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Have You Received a Reasonable Accommodation Request in Orlo Vista?

Orlo Vista Resident Calling the Property Manager with a Reasonable Accommodation RequestManaging your own property is challenging. There are many regulations you must abide by, rules that are non-negotiable and other existing bylaws that you may not know yet. You may have only just realized that there are certain codes of conduct you must follow to accommodate persons with disabilities. Refusal to provide reasonable accommodations can be viewed as a violation of the Fair Housing Act. Making that kind of violation, even accidentally, can result in years spent in court, and dollars you would rather not part with spent on expensive attorneys. It is always best to devote time to educate yourself on the matter so that you can avoid all that unnecessary hassle.

What is a Reasonable Request?

Of course, as a landlord with a single-family residence to rent out in Orlo Vista, you want to accommodate all of your renters, regardless of their specific needs, in any way you can. But how do you know if your potential renter actually has a disability? This is when it gets a bit tricky. Managing a situation like this can be like walking through a minefield; you must proceed with caution because you do not want to say and do things that would result in a lawsuit.

If the situation that you are faced with is a potential renter who does not have an obvious disability but is making a request for reasonable accommodations, like having a ramp built onto a porch or having towel bars lowered or even having the carpet replaced due to severe life-threatening allergies, you can always request proof of the disability. Remember though that you mustn’t ask questions about the nature of a disability.

As long as you steer clear of any statements and actions that are obviously derogatory in nature and offensive, you will be fine. Just make sure that you treat a person with a disability fairly, since it is common knowledge that the treatment of PWDs is a wide-ranging topic. You don’t want to end up on the wrong end of a lawsuit, so it is important to understand both your obligations and your rights.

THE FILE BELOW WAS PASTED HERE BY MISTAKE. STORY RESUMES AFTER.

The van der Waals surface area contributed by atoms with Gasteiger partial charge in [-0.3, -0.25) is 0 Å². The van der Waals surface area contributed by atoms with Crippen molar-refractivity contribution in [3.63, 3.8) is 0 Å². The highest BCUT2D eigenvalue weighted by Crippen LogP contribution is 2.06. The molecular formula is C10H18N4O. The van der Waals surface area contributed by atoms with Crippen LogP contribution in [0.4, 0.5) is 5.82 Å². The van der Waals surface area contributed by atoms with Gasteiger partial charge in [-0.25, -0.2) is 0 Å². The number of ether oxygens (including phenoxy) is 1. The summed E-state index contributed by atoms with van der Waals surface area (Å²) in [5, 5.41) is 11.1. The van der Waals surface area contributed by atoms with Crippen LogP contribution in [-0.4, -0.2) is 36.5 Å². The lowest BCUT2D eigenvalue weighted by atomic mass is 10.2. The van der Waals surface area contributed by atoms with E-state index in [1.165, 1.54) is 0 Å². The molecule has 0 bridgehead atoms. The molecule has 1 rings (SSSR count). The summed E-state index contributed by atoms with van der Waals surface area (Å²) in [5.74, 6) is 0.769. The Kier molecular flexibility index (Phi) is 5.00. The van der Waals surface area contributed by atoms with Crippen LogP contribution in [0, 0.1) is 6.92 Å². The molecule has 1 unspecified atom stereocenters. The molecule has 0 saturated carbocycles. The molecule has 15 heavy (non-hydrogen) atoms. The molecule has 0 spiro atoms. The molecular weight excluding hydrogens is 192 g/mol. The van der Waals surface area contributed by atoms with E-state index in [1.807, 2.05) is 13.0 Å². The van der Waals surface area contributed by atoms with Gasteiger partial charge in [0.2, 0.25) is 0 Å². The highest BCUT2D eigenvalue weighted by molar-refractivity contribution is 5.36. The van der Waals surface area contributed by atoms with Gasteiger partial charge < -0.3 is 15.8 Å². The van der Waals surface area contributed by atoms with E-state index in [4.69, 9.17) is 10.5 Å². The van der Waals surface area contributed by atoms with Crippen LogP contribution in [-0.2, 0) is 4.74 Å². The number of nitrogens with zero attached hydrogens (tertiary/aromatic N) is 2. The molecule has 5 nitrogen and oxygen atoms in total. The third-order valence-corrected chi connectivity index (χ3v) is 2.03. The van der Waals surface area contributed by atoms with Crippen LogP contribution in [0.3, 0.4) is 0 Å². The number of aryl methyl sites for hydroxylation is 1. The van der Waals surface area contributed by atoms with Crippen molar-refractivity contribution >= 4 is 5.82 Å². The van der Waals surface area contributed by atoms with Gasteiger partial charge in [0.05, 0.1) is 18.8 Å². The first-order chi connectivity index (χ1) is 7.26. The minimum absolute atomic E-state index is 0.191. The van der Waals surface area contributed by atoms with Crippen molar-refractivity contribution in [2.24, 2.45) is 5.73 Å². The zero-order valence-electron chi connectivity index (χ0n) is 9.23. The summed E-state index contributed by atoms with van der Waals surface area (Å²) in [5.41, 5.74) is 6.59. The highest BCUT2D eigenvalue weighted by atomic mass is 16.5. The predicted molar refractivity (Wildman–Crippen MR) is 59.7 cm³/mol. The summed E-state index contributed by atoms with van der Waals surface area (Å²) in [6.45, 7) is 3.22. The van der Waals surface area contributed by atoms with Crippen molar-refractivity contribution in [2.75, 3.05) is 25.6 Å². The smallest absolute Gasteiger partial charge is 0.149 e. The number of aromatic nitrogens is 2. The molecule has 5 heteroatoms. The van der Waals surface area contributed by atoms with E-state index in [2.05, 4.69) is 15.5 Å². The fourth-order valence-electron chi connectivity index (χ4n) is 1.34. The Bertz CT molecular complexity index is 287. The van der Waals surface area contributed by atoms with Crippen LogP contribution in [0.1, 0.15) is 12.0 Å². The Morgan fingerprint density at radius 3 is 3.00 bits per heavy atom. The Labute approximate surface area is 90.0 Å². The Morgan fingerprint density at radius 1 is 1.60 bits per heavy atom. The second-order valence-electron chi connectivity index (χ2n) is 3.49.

What Information Can You Ask Your Tenants to Provide?

First, realize that you cannot refuse to grant reasonable accommodation requests made by a person with disabilities. The gray area is entered when the conversation opens up to what information you can request and what is considered reasonable.

It is important to know for your own protection that you can indeed request medical proof that a person suffers from a disability if the said disability is not immediately obvious. A doctor’s note must be provided, and, in the result of a dispute, only the Department of Housing and Urban Development can determine whether the proof is sufficient or not. If you cannot grant such requests, then you have to discuss options for alternative accommodation, and if viable, provide the alternative.

Remember that you are not responsible for providing any accommodation to anyone that would place a financial burden on you as a landlord. Because you are not renting out apartments in a complex, you will not be expected to make major changes to your home if those changes would be detrimental to your financial situation.

Are Your Properties Exempt?

Single-family homes rented without the use of a real estate agent or advertising are exempt from the federal Fair Housing Act as long as the private landlord/owner doesn’t own more than three homes at the time. Apartments of four units or fewer are also exempt if the owner lives in one of the units. However, even if this multi-family exemption applies to you, your rental advertising must still comply with the Act. Other exemptions include the rental of a single room in a home, qualified senior housing, and housing operated by religious or private organizations if certain requirements are met.

We’re Here to Help

In the end, know that you are not alone. At Real Property Management Freedom, we have highly trained and well-educated staff on hand to work with you on sticky situations like these ones. While you may not necessarily need property management to handle all areas of your rental business when it comes to the federal government and adhering to regulations that can feel complex and rigid at the same time, get help. For more information, contact us or call us directly at 407-624-4706. That is, after all, what we are here for.

We are pledged to the letter and spirit of U.S. policy for the achievement of equal housing opportunity throughout the Nation. See Equal Housing Opportunity Statement for more information.

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